To protect bighorns, officials are reviewing grazing allotments in a central WA national forest
When bighorns come into contact with grazing domestic sheep – the meetup could be deadly for the wild animals.
Bighorn sheep and domestic sheep love to hang out and get nose-to-nose with each other. That’s a problem.
Domestic sheep can carry a pathogen that’s highly contagious, and often fatal, for bighorn sheep. The bacterial pathogen causes bighorns to cough and develop pneumonia-like symptoms.
When bighorns catch M. Ovi, they cough a lot and have trouble running or climbing. Lambs often don’t survive long, which can affect reproduction rates.
“That goes on for a long time, so you not only lose a good portion of the herd, but the herd can't bounce back because the disease stays in the herd. And, it can be a decade or more of an impact to a single herd,” said Greg Dyston, the conservation director with Wild Earth Guardians.
Sometimes, entire herds can die off.
Researchers are developing vaccines, officials said, but right now, they’re expensive and would be difficult to give to the sheep.
Around half of Washington’s bighorn sheep hang out on cliffs in the east Cascades, where the Okanogan-Wenatchee National Forest also is home to seven active grazing allotments. Other hobby farms for domestic sheep are relatively close.
In 2020, several wildlife advocacy groups sued the U.S. Forest Service over the risks to bighorns. After a recent federal court settlement, the Forest Service is reviewing domestic sheep grazing allotments in the national forest.
While this is a step in the right direction, federal officials have known about the problem for more than a decade, Dyson said.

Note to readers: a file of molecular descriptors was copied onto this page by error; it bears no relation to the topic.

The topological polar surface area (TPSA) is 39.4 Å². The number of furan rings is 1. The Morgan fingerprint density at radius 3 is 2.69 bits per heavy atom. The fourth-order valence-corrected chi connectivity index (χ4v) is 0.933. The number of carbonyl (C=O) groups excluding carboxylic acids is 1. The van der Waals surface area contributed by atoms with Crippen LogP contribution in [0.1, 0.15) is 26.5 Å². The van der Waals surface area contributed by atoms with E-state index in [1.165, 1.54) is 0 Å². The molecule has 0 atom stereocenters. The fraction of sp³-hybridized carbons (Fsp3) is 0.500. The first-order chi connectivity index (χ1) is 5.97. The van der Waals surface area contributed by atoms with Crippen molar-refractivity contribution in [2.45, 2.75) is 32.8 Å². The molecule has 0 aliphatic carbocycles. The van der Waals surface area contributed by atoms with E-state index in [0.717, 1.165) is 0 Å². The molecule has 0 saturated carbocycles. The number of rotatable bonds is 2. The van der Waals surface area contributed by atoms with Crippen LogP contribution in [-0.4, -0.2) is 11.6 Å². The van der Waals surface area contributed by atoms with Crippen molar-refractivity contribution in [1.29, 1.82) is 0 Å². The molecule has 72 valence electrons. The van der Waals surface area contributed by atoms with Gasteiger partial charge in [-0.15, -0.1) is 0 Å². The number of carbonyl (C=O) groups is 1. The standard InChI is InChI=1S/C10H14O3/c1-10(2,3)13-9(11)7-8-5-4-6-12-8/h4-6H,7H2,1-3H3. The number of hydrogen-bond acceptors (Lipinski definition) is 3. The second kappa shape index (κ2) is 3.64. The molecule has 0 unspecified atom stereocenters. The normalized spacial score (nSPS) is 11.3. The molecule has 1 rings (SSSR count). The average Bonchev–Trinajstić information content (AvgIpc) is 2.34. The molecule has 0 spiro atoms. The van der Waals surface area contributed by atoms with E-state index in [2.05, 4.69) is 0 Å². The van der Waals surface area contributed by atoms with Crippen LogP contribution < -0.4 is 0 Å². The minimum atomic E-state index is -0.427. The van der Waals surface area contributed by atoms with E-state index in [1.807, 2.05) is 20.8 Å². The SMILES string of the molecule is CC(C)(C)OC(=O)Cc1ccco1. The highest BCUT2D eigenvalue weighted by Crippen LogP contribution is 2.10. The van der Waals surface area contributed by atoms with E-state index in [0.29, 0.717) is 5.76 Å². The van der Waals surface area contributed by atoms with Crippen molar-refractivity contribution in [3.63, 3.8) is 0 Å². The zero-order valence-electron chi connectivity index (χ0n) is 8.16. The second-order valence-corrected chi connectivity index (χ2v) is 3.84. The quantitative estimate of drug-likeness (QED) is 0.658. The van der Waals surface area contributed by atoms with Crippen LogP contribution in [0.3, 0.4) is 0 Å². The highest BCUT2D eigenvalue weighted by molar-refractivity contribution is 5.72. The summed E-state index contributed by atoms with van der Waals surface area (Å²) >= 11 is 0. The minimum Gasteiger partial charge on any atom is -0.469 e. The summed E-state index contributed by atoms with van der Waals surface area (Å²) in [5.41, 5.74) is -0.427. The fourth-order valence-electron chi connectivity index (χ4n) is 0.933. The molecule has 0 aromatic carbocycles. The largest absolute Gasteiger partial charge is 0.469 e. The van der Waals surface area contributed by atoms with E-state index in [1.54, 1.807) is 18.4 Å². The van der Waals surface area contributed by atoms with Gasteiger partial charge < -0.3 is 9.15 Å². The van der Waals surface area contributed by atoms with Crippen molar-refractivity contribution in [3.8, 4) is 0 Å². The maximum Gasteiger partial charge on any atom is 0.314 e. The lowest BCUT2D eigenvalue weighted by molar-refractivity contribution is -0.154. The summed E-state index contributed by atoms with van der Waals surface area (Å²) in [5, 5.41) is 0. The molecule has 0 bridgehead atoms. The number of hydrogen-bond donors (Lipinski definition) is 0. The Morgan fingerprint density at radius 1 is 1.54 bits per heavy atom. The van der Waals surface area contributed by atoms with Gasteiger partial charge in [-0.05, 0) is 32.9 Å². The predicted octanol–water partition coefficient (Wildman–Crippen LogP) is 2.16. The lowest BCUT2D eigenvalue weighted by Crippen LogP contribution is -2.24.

“They're knowingly allowing domestic sheep grazing in this bighorn habitat. They know the results. There's no question on the science,” he said.
However, federal officials said herders and dogs must babysit their sheep all day every day in the forest.
Stacy Lundgren is coordinating the bighorn environmental review on the Okanogan-Wenatchee National Forest. The Forest Service began a review in 2019 but stopped after the lawsuit. Officials are restarting the review, with a few changes, Lundgren said.
Now, the officials are considering individual grazing allotments along with the environmental impact statement. The Forest Service will look at the geography of the grazing allotments and timing of where the sheep are on the landscape, she said.
“The bighorns will have their summer foraging areas, and then in winter, they’re elsewhere,” Lundgren said.
Information from this review could be used to help other bighorns in the region, she said.
Officials expect to wrap up the draft environmental impact statement this December. A final decision likely will come in the spring of 2025.